In recent years, the search for new sources of energy has increased due to the depletion of hydrocarbon fuels and the environmental damages resulting from its usage. Attention has focused on electrochemical cells, including Microbial Fuel Cells (MFCs), in applications such as treated wastewater for the production of electricity in saltwater desalination plants. The purpose of this research is to determine if MFCs can utilize novel sources of electroactive bacteria found in Mangrove trees. Two Microbial Fuel Cells were constructed by inserting the anode and cathode in to the ports of the cells. A sample then was collected from the Mangrove trees in Saudi Arabia and from treated wastewater and placed in Microbial Fuel Cells. Current output then was measured by connecting the cells to the Potentiostat by wires. The results included that the highest peak of the output current from the sediment’s cell was 14.43mA, while it reached 0.198mA in the wastewater sample. That means that the output current in the sediment sample is about 73 times greater than the output current from the wastewater’s cell. The increase of the electrical current might lead to higher efficiency in the desalination process. These results are positive indicators which can lead to the development of environmentally friendly and inexpensive MFCs by classifying the local mangrove bacteria. This can be applied to the efficiency of the electrical production for hospitals with poor access and for sea water desalination to obtain potable water and help decrease water scarcity.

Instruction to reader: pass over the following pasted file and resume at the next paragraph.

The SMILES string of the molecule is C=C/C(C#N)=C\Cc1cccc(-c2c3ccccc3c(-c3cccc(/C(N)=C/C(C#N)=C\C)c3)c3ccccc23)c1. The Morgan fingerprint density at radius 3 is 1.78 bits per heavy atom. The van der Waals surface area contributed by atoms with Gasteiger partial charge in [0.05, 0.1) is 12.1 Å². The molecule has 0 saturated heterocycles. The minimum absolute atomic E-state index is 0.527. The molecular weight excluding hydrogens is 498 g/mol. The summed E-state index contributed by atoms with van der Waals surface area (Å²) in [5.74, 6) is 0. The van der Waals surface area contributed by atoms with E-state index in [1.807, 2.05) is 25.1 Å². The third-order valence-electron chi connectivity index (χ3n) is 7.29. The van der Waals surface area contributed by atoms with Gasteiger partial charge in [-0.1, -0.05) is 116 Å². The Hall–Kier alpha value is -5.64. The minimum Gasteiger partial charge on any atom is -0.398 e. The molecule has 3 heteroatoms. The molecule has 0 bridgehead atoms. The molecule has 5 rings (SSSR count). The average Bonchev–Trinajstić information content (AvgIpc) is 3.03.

King Abdul-Aziz &
his Companions Foundation for Giftedness and Creativity: $1,000 will be awarded to the winner's school.